65  Connect a research facility, consider holding an “open lab” for local high school and university audiences or the general public.  Use Crossword Puzzles, Brain Quizzes, Anagrams, and Scrambles as fun activities for your audiences at the start of your program or during a break in your activities.  Invite your local government representatives to participate in Brain Awareness Week. COMMUNITY ACTIVITIES

66  Invite your local government representatives to participate in Brain Awareness Week.  Display fact sheets and BAW event notices and other materials on bulletin boards in libraries, hospitals, local churches, synagogues, gymnasiums, grocery stores, parks and recreation departments, health clinics, universities, and other public places.  Provide information/research based on sports injuries in football, soccer, etc. and helmet design improvement. COMMUNITY ACTIVITIES

67  Team up with local businesses to sponsor classes and workshops for employees to raise awareness about brain function and fitness, brain diseases and disorders.  Write your local government representatives encouraging their support of brain research.  Write an article about Brain Awareness Week and the importance of brain research to your constituents for inclusion in your newsletter. Even articles which appear post-campaign will help spread the word about this important effort. COMMUNITY ACTIVITIES

68  Include notices about Brain Awareness Week with employees’ paychecks and newsletters. Use this as a means to promote BAW activities taking place in your community.  Write letters to the editors of your local newspapers about the importance of brain research to your constituents. Encourage your constituents to do the same.  Include an advertisement about Brain Awareness Week in your newsletter.  Run a Brain Quiz or Mind Boggle in your newsletter. COMMUNITY ACTIVITIES

69  Brainy Kids-online science resources for kids and teachers  The Mindboggling Workbook - grades K-3- activity book about the brain  It’s Mindboggling-Mid/high School booklet  Q&A about the Brain  Brain books for Budding Scientists  Dana Alliance Lending Library FREE Education Resources

70  Neuroscience explores the nervous system: brain, spinal cord, and nerves.  Neuroscientists advance science by expanding knowledge of such functions as sleep, memory, movement, learning, and neurological disorders such as Parkinson’s Disease, hearing and vision loss, traumatic brain injury, depression and more. NERVE Neuroscience Education Resources Virtual Encycloportal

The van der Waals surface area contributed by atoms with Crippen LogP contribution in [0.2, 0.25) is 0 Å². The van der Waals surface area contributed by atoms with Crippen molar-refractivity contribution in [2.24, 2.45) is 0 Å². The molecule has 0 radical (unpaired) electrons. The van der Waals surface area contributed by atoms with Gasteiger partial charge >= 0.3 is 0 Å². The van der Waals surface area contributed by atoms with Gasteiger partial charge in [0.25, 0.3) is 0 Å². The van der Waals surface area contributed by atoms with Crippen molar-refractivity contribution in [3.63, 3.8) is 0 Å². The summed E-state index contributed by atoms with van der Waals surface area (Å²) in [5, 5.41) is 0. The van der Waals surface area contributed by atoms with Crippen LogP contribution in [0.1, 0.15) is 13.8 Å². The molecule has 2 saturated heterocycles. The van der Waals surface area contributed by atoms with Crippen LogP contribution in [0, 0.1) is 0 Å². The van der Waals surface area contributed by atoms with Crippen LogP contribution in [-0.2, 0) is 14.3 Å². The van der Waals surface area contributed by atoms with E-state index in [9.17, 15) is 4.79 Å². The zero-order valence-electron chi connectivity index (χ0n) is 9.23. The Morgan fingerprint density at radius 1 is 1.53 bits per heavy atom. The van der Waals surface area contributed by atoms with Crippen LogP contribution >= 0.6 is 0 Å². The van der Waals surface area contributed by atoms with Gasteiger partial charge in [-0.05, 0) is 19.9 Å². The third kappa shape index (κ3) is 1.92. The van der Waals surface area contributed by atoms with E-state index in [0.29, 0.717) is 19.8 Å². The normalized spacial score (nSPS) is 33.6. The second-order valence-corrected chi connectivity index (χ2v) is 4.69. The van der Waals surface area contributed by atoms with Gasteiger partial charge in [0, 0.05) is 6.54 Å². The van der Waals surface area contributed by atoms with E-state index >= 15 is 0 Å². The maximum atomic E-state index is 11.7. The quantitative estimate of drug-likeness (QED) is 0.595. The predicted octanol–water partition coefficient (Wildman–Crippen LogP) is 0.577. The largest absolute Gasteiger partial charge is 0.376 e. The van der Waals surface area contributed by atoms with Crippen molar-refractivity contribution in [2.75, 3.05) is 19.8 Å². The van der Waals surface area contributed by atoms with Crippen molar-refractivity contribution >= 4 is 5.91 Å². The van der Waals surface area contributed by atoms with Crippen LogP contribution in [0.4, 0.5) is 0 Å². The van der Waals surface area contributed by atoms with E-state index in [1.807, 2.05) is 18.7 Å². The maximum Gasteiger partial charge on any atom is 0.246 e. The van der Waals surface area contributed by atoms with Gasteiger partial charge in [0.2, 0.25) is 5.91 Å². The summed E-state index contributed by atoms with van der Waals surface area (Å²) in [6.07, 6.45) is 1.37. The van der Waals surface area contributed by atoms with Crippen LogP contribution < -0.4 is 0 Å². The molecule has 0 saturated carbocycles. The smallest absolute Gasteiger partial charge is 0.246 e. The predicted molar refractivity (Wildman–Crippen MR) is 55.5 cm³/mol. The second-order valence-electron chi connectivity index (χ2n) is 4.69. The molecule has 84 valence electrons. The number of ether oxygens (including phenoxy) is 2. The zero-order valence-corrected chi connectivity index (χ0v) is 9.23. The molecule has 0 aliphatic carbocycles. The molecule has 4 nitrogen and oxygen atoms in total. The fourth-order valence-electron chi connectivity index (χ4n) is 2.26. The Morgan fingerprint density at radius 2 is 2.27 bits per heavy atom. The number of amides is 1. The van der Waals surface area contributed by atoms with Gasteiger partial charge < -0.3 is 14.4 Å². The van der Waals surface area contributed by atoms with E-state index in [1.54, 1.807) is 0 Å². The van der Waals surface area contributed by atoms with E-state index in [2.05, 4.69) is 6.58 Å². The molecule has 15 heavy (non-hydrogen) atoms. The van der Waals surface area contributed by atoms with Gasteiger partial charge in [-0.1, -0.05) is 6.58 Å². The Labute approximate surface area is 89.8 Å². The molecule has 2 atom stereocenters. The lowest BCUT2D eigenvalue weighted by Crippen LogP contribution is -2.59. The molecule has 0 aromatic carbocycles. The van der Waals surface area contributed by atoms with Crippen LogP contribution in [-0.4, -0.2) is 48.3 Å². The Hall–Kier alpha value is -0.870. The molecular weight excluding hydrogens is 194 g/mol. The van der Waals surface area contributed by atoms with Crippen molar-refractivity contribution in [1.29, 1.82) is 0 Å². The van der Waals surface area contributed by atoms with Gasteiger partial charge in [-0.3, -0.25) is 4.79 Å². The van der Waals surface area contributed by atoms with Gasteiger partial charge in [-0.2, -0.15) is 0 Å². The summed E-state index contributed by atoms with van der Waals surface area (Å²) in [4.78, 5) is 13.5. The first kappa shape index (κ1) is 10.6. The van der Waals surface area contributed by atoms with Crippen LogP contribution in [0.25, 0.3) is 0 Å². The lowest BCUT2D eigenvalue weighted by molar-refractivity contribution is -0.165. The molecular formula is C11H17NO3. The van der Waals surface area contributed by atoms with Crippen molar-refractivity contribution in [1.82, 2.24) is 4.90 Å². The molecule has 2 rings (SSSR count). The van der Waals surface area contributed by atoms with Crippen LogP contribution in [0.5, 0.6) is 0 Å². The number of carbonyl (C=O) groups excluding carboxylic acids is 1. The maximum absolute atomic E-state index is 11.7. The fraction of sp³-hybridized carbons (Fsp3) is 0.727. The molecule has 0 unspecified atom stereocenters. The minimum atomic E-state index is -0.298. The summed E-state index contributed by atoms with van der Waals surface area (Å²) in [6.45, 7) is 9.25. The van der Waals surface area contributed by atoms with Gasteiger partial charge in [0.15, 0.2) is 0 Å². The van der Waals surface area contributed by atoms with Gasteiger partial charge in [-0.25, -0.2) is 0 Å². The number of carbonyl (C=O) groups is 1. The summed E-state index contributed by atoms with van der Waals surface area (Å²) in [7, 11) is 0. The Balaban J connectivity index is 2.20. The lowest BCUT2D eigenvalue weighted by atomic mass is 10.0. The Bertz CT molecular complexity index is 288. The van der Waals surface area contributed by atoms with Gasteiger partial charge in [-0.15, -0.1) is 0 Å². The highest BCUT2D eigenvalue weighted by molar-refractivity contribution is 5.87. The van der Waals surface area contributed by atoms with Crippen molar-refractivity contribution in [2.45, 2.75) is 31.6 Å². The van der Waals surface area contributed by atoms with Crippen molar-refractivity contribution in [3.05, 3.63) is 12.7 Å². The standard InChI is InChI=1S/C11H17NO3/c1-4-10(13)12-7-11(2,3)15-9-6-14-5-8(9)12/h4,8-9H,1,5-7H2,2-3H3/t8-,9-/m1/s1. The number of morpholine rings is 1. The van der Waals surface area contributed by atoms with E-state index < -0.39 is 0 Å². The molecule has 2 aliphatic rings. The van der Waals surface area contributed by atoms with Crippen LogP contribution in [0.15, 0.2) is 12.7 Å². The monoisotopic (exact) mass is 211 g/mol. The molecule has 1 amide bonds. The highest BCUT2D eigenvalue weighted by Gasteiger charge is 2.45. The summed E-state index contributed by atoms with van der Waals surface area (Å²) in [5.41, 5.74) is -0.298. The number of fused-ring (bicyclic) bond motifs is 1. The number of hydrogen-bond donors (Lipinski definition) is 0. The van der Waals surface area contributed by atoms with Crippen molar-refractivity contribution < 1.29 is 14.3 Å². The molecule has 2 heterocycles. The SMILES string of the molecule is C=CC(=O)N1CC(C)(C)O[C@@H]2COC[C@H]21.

71 Neuroscience Core Concepts offer fundamental principles that one should know about the brain and nervous system, the most complex living structure known in the universe. They are a practical resource about:  How your brain works and how it is formed.  How it guides you through the changes in life.  Why it is important to increase understanding of the brain. Neuroscience Core Concepts

72 The goals for school science that underlie the National Science Education Standards are to educate students who are able to:  experience the richness and excitement of knowing about and understanding the natural world;  use appropriate scientific processes and principles in making personal decisions;  engage intelligently in public discourse and debate about matters of scientific and technological concern; and  increase their economic productivity through the use of the knowledge, understanding, and skills of the scientifically literate person in their careers. These goals define a scientifically literate society. National Science Education Standards

73 National Institute of Neurological Disorders and Stroke Night of the Living Brain Learning and memory 101 Brain Derby (game) Alcohol and Brain Nonsense The Wonders of the Brain

74 You are invited to participate in “Brain Awareness Week” March 14-20, 2011 Place: Your School Time: All the time! R.S.V.P. Sue Pearson BRAIN AWARENESS WEEK

75 “From Ordinary to Extraordinary” Excellence in Education April 27-30, 2010 Site: Columbia, SC On-Site District: Richland School District Two  Classroom visitations demonstrating Highly Effective Teaching (HET) in action Breakout sessions and focus strands with HET master associates Interactive presentations on instructional practices and leadership approaches Networking opportunities with other schools and districts Developing Effective First Teaching curriculum and instruction Visit: Schools Exceeding Expectations Bullying and the Brain HET, Common Core State Standards, and National Tests

76 SUMMER INSTITUTE Granlibakken Conference Center Tahoe, CA July 6-9, 2011 Accommodates ALL levels of HET implementation The Center for Effective Learning-S.E.E. © 2011

77 It’s All in Their Heads – or should be! Webinar will be posted at: